Editorial Services Guide
By The Bay Area Editors' Forum

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Definition: Proofreading

A proofreader marks typeset copy word for word against a manuscript, identifies deviations for correction, and queries editorial errors. Proofreaders may also check copy for conformity to type specifications, create a style sheet, and ensure attractive typography by checking kerning, margins, word spacing, repetitive word breaks, and the like. If a proofreader is not given copymarked manuscript to refer to when proofing final materials, it can be referred to as "blind" or "cold" proofreading.

An editorial proofreader combines proofreading with some copyediting tasks, if they are needed late in the production process. This can include correcting errors such as misspellings, typos, misnumbering or mislabeling, subject-verb disagreement, word usage (such as the use of imminent for eminent), and identifying incorrect or outdated cross-references. If copy is missing, the proofreader requests the copy. Editorial proofreading may also involve typemarking, and making marginal notes to show the first citation of illustrations, tables, and other display elements. If instructed, single quotation marks are changed to double quotation marks as needed in running text and in displayed extracts. When the manuscript consists of typeset text, the proofreader checks for incorrect word breaks.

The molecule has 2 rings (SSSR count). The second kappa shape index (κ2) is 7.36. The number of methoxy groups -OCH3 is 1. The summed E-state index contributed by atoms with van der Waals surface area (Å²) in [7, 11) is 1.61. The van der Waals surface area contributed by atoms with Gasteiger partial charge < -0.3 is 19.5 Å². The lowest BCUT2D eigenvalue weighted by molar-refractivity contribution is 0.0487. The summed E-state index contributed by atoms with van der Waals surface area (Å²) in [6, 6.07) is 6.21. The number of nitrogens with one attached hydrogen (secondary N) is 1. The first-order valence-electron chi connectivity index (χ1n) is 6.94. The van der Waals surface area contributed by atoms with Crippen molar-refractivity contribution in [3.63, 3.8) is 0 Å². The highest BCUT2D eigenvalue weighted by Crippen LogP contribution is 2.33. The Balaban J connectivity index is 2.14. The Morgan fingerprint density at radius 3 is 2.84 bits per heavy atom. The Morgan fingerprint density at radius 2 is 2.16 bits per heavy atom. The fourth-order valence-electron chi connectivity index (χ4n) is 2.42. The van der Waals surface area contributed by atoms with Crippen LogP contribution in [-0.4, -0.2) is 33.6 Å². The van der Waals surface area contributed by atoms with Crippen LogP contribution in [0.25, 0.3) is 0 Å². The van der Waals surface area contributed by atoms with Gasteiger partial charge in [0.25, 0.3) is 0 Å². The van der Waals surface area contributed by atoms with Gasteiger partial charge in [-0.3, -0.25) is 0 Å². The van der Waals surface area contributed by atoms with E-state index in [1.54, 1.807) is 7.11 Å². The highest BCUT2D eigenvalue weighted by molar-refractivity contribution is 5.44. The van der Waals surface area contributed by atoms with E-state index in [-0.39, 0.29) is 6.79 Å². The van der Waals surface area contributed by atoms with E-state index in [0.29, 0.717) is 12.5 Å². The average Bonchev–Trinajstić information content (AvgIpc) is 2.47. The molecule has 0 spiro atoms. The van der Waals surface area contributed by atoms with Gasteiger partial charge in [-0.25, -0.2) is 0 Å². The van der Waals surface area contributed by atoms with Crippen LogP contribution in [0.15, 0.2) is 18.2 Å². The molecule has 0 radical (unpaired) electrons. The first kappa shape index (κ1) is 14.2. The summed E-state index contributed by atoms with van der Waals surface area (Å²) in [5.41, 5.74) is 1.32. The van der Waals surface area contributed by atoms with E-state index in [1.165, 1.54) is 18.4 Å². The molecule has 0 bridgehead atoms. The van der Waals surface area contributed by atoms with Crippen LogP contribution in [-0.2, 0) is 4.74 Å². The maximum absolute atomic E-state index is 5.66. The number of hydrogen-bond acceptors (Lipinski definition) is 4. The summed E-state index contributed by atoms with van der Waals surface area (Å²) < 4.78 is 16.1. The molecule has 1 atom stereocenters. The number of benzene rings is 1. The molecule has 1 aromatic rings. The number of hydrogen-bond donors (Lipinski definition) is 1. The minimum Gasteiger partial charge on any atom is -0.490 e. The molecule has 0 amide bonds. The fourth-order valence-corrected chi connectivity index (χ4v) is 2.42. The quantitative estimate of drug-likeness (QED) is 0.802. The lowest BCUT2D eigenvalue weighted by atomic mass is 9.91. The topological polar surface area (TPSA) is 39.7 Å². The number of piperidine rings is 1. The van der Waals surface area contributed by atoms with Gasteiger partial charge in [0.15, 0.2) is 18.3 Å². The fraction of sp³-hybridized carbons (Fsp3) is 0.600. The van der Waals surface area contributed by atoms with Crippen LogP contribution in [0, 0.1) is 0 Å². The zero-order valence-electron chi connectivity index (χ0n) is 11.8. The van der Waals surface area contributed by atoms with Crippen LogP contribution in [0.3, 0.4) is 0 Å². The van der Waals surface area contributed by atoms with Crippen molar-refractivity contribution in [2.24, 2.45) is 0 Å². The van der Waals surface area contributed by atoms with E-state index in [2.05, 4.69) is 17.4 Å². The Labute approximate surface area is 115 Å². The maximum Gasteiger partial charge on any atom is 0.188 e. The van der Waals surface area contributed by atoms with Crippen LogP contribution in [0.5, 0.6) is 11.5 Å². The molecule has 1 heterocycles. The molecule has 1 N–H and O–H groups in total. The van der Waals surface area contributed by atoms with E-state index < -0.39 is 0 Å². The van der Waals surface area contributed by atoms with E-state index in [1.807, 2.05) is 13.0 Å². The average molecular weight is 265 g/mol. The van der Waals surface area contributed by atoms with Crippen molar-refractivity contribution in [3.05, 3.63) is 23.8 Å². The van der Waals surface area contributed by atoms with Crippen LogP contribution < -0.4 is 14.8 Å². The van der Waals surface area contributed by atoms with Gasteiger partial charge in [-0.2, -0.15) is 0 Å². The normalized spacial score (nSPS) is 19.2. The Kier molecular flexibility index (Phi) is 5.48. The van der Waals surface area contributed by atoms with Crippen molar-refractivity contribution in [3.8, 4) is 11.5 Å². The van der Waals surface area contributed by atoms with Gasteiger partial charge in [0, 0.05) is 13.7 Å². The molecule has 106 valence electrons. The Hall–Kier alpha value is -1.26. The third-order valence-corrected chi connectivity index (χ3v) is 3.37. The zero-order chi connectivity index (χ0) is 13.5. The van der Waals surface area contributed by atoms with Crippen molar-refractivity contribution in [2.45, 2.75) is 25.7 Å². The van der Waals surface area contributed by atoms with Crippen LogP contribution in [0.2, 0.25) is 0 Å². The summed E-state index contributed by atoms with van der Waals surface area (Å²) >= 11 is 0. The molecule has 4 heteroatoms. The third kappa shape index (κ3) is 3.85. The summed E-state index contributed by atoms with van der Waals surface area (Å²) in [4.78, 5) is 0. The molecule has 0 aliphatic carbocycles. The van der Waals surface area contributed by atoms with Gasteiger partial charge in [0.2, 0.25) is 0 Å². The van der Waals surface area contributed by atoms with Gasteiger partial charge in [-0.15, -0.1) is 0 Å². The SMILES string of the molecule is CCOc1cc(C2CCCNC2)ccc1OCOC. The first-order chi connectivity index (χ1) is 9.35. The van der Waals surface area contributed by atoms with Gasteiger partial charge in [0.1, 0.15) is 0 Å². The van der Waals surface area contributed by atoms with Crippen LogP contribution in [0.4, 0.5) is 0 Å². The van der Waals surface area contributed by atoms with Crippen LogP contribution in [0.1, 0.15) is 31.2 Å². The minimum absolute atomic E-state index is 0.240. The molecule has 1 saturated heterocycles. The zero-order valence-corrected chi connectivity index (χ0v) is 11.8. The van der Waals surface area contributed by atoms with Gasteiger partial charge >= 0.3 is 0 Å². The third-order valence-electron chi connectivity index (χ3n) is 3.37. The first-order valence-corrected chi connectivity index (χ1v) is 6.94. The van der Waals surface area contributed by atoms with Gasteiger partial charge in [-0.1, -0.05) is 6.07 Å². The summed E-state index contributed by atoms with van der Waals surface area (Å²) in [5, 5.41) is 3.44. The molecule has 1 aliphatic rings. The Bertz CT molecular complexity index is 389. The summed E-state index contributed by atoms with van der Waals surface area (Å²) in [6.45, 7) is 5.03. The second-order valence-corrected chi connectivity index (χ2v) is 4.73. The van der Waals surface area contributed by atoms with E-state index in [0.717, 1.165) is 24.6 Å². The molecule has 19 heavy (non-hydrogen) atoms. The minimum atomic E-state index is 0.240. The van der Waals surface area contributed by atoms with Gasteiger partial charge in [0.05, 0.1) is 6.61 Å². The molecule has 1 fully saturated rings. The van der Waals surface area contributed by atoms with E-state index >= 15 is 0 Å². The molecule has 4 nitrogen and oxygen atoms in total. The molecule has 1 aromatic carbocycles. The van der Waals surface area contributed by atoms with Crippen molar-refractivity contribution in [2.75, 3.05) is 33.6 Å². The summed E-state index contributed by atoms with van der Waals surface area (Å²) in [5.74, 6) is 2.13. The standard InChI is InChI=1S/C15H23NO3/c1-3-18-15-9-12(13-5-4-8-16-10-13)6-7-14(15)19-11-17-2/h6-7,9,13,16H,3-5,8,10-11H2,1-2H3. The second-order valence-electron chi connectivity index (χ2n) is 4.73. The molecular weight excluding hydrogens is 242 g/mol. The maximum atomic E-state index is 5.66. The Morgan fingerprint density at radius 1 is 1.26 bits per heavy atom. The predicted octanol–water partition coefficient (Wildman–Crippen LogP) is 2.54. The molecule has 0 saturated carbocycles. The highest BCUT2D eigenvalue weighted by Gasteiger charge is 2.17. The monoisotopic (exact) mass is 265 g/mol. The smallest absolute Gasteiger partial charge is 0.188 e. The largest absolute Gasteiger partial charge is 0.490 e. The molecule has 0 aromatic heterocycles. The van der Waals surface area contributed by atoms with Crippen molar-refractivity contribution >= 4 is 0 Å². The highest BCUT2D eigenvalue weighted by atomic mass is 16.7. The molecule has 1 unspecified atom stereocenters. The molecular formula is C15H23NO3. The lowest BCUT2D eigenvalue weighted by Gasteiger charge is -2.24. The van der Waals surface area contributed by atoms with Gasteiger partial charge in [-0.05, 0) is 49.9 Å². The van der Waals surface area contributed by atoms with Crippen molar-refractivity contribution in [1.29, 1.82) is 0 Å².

At this level, the editorial proofreader adds punctuation to delineate a restrictive clause only if the change will prevent confusion, retains secondary spellings and the existing footnote or endnote system, and does not tamper with word choice or marginally incorrect punctuation (such as semicolons in a simple series) unless requested to do so.

Publishers often request editorial proofreading when previously published material is to be reprinted, or when there are concerns about possible input errors in material that has been heavily edited or drastically reformatted.

 

Select a proofreader.

 

 

 

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